I think the students did well tonight. For many of my volunteers, it was a first-time experience, and they learned a lot while having a good time. Not perfect, of course, but a steep curve, and room for improvement tomorrow.
I think that a dry run or dress rehearsal or preview is always a good idea when running an event like this, particularly with students. Also, having ample adult supervision is key, as is having a solid but flexible plan. I think, too, that it’s important not to lose sight of the overall goals: raising money for a good cause, giving kids valuable experience, and providing the community with a fun seasonal activity.
Tonight, and during the six hours of set-up, I saw kids problem-solve to improve their displays and optimize their resources. I advised adolescents and teens on their aesthetic choices, discussing the potential impact of the various options, and saw them learn to work with individuals they’d never talked to before, even going to the same school. I saw lightbulbs go on, smiles of comprehension, relief at having made a good decision that solved a problem, and increasing confidence in their own abilities. A lot of experimenting with teamwork and leadership, deadlines and limited resources, special effects and makeup and costuming. A lot of growing with communication and creativity and time management.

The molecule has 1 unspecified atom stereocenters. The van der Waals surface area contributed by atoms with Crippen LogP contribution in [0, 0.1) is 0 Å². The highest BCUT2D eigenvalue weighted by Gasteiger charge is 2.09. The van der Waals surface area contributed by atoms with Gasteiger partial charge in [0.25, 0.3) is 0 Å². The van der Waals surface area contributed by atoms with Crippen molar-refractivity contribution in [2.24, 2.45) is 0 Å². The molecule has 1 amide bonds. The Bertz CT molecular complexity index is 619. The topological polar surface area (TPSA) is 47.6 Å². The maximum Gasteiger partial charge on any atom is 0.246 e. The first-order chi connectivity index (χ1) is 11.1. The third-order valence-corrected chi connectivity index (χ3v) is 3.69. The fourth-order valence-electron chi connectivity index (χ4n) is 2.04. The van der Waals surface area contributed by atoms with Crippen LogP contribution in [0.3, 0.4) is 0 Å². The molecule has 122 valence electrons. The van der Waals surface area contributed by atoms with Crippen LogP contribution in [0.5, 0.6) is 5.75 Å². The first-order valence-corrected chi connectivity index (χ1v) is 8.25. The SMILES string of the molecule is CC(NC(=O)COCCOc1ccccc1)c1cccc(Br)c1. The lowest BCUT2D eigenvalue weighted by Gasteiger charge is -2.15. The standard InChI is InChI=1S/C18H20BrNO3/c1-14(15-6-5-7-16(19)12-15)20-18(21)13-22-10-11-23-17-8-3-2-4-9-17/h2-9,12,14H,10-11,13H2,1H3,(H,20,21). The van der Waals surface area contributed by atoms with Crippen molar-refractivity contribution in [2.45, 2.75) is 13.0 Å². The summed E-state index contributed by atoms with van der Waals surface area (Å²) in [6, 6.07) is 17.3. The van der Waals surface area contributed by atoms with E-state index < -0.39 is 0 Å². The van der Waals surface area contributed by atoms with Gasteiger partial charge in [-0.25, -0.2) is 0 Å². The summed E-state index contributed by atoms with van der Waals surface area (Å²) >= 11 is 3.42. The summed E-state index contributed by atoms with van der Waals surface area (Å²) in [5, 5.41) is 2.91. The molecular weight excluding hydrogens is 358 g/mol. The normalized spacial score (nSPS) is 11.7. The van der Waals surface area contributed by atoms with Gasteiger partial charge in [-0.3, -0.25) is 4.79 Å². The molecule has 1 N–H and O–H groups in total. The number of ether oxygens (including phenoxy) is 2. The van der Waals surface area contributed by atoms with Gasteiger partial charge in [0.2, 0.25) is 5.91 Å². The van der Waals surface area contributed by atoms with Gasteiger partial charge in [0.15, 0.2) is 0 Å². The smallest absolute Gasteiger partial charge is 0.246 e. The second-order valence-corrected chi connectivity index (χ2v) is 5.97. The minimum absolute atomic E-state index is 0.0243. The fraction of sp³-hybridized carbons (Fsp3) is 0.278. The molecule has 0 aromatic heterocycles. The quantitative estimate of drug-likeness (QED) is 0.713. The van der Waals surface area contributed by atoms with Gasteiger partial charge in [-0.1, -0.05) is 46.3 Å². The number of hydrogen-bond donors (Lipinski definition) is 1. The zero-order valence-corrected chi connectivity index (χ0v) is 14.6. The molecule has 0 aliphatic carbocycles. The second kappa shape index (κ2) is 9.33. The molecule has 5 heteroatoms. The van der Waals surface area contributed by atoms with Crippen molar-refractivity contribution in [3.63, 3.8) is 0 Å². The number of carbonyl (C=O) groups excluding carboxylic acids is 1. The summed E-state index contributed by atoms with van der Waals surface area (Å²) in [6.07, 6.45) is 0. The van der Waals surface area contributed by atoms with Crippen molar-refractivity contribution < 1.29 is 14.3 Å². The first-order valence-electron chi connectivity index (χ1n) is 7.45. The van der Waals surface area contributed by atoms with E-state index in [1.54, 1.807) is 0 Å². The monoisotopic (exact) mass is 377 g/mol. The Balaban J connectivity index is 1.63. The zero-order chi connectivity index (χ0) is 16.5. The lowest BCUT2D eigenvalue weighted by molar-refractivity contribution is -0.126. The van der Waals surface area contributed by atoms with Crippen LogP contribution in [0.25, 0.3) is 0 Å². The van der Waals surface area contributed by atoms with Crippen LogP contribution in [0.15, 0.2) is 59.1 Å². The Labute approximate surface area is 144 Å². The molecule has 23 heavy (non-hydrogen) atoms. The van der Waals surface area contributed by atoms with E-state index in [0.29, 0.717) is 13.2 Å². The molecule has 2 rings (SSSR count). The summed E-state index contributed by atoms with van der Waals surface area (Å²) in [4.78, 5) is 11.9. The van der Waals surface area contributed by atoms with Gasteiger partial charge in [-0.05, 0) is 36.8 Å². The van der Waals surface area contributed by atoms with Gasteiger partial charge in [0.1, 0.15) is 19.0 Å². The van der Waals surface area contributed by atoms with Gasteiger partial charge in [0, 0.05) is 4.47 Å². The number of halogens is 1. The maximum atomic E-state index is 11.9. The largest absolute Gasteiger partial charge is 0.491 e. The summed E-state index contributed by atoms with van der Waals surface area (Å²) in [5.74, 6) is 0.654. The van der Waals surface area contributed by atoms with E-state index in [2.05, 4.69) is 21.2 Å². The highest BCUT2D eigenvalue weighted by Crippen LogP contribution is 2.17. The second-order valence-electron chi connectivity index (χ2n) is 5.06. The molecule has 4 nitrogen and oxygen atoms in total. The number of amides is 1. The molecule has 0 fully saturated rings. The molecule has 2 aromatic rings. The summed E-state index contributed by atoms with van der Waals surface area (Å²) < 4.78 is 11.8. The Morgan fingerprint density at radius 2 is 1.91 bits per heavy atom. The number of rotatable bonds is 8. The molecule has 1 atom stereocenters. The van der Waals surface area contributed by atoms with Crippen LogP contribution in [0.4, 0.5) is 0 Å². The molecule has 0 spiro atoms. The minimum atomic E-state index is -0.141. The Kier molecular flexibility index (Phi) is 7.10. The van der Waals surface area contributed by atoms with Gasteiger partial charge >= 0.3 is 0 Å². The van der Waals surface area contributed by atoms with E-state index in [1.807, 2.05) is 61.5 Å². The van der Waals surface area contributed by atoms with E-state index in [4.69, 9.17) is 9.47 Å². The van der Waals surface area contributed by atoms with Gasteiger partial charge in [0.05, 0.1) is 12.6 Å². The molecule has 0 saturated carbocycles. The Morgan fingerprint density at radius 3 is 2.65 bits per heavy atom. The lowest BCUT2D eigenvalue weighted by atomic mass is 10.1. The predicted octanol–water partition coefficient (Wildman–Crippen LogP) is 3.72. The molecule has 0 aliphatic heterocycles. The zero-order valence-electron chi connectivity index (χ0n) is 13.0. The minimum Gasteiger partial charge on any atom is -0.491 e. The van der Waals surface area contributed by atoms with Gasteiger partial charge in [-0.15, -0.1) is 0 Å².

Of course, the degree to which I witnessed this kind of development varied from individual to individual. And that’s okay. I am learning, too, to accept that I can’t control everything, to trust that the kids have things in hand, that the adults are also going to follow-through (no micro-managing!), and even though mistakes will be made, the world will not end and the event will not be ruined. Letting go of control, letting it be, is hard for me. I’m a perfectionist. But I think I’m growing with that, too.
So, tomorrow night, (as I’ve told the kids), we will continue to improve. We’ll fix some lighting and smoke machine issues, work on storytelling, and rotate some roles. There will continue to be challenges and we will sort them out. But just about all of our sixty-odd visitors left pleased after their walk through our haunted halls, and the kids had a great time scaring them, and we can’t ask for greater success than that.
Now I’m just crossing my fingers that I got some / enough good footage . . .